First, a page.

Acceleration challenge or paralysis challenge?
More than 74 thousand new homes were build in the Netherlands in 2022. Thanks to the previous economic boom, we reached this relatively high number. Unfortunately, still not nearly enough to achieve the desired 100,000 homes. The market turned around in the second half of 2022. Which appears to be a fear of contracting in the area development market. Now, after the crisis of 2008-2013, a new paralysis threatens. But it's not just economic conditions that makes it difficult to accelerate.
Professional real estate operators, governments and policymakers have long talked about an acceleration challenge, but in reality it seems to be more of a paralysis challenge. In practice, there’s a lack of capacity to get (area) developments off the ground, resulting in a deterioration in quality due to limited knowledge and experience among municipalities and developers. There’s also a case of inefficient collaboration between different disciplines, where the so-called “hot potatoes” are passed around, and an accumulation of requirements, leading to delays and extra costs. Rising interest rates and high construction costs also have a negative impact on business cases and confidence in development work. To address these issues, there is a need for a change of approach and the creation of trust by taking crucial decisions early and using data-driven action. Setting up integrated project teams and establishing clear preconditions can help minimise risks and shorten the development process.
Real estate professionals, governments and policymakers have long talked about an acceleration challenge, but in reality, it seems to be more of a paralysis challenge. In our business, we see a lack of capacity combined with a shortage of experience and the necessary knowledge among municipalities and developers. Different disciplines do not work together efficiently, leading to prolonged development processes and the so-called “hot potatoes” are postponed. People attach great value to aesthetics, without important frameworks and preconditions being clear. Unintentionally, this often leads to problems in later phases, wasting a lot of time and money. Moreover, rising interest rates and high construction costs have a negative impact and cause additional delays.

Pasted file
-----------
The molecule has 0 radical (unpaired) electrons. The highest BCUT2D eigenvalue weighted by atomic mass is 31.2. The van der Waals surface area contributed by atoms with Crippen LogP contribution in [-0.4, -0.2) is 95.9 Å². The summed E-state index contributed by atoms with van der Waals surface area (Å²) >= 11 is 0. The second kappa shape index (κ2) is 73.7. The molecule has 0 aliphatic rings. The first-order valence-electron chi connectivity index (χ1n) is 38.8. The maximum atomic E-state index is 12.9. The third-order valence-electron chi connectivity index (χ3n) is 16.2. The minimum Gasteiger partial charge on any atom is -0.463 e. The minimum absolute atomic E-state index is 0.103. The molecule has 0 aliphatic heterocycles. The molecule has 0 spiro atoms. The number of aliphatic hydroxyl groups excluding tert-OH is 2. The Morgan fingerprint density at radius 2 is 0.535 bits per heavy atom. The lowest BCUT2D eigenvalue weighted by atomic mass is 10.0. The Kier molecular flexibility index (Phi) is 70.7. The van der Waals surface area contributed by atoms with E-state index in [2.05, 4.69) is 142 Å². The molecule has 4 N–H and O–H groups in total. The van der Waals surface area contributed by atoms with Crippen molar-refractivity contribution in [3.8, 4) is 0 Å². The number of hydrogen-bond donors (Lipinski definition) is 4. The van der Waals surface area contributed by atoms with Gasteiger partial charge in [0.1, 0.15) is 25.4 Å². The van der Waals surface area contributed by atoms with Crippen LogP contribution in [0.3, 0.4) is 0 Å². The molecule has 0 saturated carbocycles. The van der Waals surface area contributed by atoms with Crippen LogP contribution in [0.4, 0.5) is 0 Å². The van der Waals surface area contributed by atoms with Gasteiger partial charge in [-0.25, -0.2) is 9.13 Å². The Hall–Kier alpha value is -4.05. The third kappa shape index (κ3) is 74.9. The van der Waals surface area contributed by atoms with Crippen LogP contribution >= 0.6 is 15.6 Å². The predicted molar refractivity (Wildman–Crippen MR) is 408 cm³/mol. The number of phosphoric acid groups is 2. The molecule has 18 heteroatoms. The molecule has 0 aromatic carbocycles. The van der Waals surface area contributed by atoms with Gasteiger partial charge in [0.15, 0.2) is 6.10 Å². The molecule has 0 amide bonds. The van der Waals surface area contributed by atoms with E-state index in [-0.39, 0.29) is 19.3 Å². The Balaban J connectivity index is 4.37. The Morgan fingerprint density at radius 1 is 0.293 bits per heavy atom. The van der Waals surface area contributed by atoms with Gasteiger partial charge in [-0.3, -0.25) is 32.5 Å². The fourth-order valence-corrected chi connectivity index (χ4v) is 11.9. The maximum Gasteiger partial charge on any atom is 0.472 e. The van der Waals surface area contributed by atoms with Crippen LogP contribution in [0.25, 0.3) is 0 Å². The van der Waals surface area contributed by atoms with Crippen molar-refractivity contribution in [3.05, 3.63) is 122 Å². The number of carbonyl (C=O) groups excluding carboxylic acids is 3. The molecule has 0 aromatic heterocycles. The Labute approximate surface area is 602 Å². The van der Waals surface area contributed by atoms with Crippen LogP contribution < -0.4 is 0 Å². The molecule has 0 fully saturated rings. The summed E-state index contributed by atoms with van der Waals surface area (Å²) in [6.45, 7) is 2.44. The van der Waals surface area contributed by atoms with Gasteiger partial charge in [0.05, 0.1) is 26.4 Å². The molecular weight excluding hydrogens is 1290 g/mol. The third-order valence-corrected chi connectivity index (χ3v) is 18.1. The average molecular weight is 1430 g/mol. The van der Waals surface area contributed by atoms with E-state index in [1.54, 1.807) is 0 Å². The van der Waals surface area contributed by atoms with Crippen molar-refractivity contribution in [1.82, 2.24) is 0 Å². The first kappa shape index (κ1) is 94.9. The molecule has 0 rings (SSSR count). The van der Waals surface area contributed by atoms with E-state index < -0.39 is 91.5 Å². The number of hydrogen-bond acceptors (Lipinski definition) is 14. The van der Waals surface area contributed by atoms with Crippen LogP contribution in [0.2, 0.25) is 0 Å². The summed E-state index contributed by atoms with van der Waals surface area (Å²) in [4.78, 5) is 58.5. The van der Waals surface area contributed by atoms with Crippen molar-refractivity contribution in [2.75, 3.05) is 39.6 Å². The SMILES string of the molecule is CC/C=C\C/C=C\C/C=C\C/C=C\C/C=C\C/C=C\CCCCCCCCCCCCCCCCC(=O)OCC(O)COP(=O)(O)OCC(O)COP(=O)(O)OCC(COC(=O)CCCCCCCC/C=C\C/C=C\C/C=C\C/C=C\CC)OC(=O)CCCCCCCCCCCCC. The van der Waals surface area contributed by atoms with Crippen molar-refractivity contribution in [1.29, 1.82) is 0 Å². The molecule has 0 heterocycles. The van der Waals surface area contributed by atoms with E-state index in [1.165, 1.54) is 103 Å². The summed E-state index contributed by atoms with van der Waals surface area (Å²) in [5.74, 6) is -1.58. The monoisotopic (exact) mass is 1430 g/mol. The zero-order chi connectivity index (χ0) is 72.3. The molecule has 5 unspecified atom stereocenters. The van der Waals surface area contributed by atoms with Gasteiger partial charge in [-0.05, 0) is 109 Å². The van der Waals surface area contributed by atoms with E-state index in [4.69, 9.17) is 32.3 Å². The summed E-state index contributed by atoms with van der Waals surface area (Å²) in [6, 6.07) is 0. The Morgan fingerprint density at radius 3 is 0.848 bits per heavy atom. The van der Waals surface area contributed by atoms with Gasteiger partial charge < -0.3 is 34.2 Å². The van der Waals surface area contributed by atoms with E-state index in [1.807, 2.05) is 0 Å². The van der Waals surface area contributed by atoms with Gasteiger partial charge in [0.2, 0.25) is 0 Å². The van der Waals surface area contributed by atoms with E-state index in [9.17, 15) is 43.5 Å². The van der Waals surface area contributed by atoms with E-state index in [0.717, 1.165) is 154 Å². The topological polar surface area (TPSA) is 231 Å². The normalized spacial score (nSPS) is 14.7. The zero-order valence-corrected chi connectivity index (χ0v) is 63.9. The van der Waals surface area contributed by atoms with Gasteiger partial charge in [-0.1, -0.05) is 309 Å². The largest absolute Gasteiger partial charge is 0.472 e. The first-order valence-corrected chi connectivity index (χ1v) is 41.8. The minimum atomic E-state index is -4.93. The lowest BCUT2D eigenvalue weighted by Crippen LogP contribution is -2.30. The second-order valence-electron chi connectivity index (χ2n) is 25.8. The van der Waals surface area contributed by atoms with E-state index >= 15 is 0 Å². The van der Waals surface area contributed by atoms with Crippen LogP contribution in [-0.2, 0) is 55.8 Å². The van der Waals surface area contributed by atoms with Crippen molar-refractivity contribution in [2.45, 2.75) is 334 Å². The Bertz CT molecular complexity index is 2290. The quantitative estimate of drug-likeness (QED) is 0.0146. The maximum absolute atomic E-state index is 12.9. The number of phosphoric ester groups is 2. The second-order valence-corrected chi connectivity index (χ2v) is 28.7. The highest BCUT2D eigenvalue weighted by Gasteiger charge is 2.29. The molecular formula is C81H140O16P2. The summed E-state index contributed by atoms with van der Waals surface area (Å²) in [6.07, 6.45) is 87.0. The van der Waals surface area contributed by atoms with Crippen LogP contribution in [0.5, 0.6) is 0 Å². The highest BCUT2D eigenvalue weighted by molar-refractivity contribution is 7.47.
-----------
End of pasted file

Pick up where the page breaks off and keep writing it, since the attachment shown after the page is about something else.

To break this pattern, it is essential that clients take responsibility and make crucial decisions earlier in the process. To avoid passing these “hot potatoes” around, it’s important to take responsibility by creating your own conditions and having a clear framework for decision-making. This guarantees the feasibility of the business case and serves as a steering element for development. Setting up integrated project teams, establishing clear preconditions and minimising risks can help speed up the development process. Only then are these preconditions shared with designers to develop well-supported plans. On the front end, we ensure minimal risks for market participants by leveraging our experience and tooling. With the help of a Tender Test, we can assess the feasibility of projects and share them with market parties, taking into account all aspects of the development.